Halloween during COVID-19: Keep It Safe and Fun for Dogs with Tricks and Treats

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Even though the 2020 Halloween festivities are a bit different this year, we can still have fun – and so can our pups. We might not be taking our dogs far from home, but we can use this time to practice key skills while having some fright-less fun along the way. Let’s make Halloween 2020 a real treat for our dogs by: 

  • Teaching them to enjoy playing dress-up
  • Teaching a fun new trick and/or brushing up on a previously learned one
  • Reinforcing good greeting and leash walking manners

Dress(-up) Rehearsals

‘Dress rehearsals’ of any dog training skill are important. Repetition allows for building a solid foundation while having opportunities to troubleshoot and refine along the way. And when it comes to encouraging dogs to love wearing their special holiday costumes, we literally rehearse playing dress-up. We practice the same steps as we would for teaching a dog to love a new harness. Remember to start slowly, and build slowly, to help your dog acclimate to the new outfit: 

  • Whenever the outfit appears, your dog gets yummy treats (dog treats, not Halloween candy!). Please note – the order of events is most important: outfit first, followed by treats. No outfit, no treats. 
  • Show him the outfit, then give a treat. 
  • Then touch your dog with the costume, then treat. 
  • Followed by dressing one limb, then treat.
  • Two limbs, treat, etc…
Poncho Running Around, Wearing His Lobster Costume

Give your dog a break between sessions, repeat levels of difficulty, again building slowly. This gradual process allows dogs to develop something called a positive conditioned response, which is the fancy scientific term for creating automatic happy excitement when seeing or experiencing something that was once neutral. We don’t want dogs to tolerate wearing costumes; we want them to love it! If they don’t, then perhaps we can skip the costume and go straight to the tricks and treats.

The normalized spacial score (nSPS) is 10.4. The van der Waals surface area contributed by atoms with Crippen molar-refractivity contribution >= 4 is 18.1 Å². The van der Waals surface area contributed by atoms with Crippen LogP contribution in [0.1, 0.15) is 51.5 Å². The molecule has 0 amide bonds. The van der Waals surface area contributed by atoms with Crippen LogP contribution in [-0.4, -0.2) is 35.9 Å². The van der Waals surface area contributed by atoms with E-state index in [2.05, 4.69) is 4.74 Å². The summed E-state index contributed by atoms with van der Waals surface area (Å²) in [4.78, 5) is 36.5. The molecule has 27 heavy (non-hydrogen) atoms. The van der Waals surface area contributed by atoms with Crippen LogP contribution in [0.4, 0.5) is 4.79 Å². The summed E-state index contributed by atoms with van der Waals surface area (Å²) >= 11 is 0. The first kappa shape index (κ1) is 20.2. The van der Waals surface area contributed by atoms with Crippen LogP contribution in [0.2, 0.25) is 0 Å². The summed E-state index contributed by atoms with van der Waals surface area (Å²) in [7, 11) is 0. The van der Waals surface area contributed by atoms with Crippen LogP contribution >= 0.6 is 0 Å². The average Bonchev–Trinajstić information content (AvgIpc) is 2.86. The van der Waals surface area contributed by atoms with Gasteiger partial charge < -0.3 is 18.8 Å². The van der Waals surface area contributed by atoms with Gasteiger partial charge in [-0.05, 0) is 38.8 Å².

Did Someone Say, “Trick or Treat?”

So, why not take this opportunity to teach a fun new trick such as play dead, spin or roll over? Or how about reinforcing and practicing an oldie, but goody, like the Leave It cue. Leaving things alone when asked — say candy on the floor or new decorations that make tempting chew toys — will come in handy during any celebration.

Ringo Starr Playing Dress-Up (while learning to leave candy alone)

Halloween Manners Matter – Inside and Outside

Which brings us to some other important learning opportunities. Think about all of the behaviors we want and expect our canine companions to know during Halloween festivities. We expect a lot from our dogs during holiday adventures, including Halloween, whether at home or on a walk. 

At home, greeting people politely when cued, even strangers coming to the door, wearing funny (and sometimes scary) outfits, is a great skill to brush up on. (Although masks are very commonplace nowadays, Halloween masks are often a bit different!) When the doorbell rings, or there’s a knock at the door, what would you like your pup to do? Go to a bed, mat or crate? Or perhaps practice sit-stay near the front door? Decide on a strategy and then set your dog up for success: Teach the skill. Practice. Then apply it to real-life situations.

For outdoor adventures as well, greeting people politely is a valuable skill, as is walking calmly on a loose leash — especially if wearing a costume or coming across other pets and people in costumes.

No doubt Halloween 2020 will indeed be a little scary, spooky and downright different. But it can still be a great time to unleash adventures and harness fun with your best fiend – or your best friend! We wish you a safe and happy Halloween!  

Wanna join the conversation? Just head to the comment section below. Care to share pics and videos of your dressed up canine companion? We invite you to post on our Facebook page or follow us on Twitter and Instagram – we’d love to connect! 

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